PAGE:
And this is where we come to the central problem with Resistance: Burning Skies. While it’s great to see a shooter handled so competently by Vita, solid and competent is all it is. Enemy AI is sometimes patchy, mostly passable, but never all that challenging. The level design is uninspired. The encounters with the Chimera aren’t badly staged, but there’s no sense of tension and release, or of things building to any kind of crescendo. The boss battles, when they arrive, are dull, blast ‘em ‘til they fall affairs. There are great sections, but they appear sporadically. It’s not the kind of game that gets better as it goes on, more one with a handful of highlights sprinkled through.
It’s an entertaining game, and certainly not as dull and insipid as some of the more angry reviews out there might make out, but just not always that enthralling. In fact, it suffers from exactly the same criticisms as the original Resistance: Fall of Man when it appeared at the PS3’s launch. It’s a reasonable shooter that even a great weapon set can’t make that exciting, and that’s not really what we want on a brand new, powerhouse games machine.
Indeed, the parallels extend to the graphics.For the majority of the time, Resistance: Burning Skies looks like what you'd expect from a Vita game; a slightly less glossy version of a PS3 great. However, there are also times where shabby textures, glitches and boring architecture crash through the door and spoil the party. Where Uncharted: Golden Abyss came miraculously close to the visual quality of Uncharted: Drake’s Fortune, this one doesn’t quite hit the mark.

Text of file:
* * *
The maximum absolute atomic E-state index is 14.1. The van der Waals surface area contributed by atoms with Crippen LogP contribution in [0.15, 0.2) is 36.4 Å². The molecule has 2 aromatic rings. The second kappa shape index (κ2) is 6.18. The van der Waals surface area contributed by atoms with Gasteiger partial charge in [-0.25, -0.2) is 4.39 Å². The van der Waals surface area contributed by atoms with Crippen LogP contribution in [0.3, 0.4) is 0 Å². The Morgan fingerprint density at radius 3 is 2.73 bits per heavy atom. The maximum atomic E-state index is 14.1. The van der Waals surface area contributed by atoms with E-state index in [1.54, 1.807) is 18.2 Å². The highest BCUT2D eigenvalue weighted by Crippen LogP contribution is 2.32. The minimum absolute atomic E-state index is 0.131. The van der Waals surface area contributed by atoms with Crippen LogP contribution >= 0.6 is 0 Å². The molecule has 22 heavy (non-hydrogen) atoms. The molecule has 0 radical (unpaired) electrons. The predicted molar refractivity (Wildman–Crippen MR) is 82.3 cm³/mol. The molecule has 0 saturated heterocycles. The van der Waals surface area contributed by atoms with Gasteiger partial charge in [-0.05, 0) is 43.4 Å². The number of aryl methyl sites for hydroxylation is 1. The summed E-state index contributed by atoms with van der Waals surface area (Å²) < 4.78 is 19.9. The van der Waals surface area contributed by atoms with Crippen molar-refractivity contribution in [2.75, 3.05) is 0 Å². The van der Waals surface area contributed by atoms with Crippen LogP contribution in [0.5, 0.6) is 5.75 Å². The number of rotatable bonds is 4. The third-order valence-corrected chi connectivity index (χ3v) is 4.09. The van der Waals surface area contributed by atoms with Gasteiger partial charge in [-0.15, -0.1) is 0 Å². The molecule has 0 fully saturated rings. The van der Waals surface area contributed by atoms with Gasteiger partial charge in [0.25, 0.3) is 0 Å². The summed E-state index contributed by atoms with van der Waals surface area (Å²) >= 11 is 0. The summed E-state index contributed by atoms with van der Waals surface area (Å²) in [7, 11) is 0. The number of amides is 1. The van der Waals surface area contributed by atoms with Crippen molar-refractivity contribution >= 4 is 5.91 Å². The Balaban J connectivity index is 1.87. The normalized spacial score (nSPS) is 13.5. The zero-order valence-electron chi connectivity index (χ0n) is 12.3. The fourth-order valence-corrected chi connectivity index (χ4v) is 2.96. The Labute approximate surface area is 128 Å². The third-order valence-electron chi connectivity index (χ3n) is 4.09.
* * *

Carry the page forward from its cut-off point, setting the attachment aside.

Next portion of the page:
All this makes Resistance: Burning Skies difficult to fully recommend, but there is one more point in its favour: multiplayer. Again, the options are solid rather than spectacular, but eight-player deathmatch and team deathmatch are reasonably gripping, and there’s a nice twist on the formula – survivor mode – which pits a large team of humans against a smaller group of chimera, but each time a human is killed they join the chimera side.
There’s a levelling system and a selection of achievements, and you can pick and customise your loadouts just as you might in a console FPS. Our biggest complaint is that the increased pace of multiplayer makes any touchscreen-operated weapons virtually useless. Pause to tap the screen and you’ll be dead before you know it.
A little disappointing, then? Well, yes, but worth a look if you need proof that handheld FPS games can work. It’s just a shame that Resistance: Burning Skies leaves us wanting and waiting for something with a little more vigour and imagination, because it makes it clear that Vita would be an excellent platform for a Killzone, a Call of Duty or, indeed, a great Resistance. It’s just that this one isn’t it.
Resistance: Burning Skies is the first handheld FPS to get all the basics right, with tight, intuitive analogue controls, mostly decent graphics and good multiplayer options. Sadly, then it struggles with the other elements, with patchy AI, level design and pacing. In many ways it’s still the best handheld FPS out there, but it wouldn’t take an awful lot to take the title.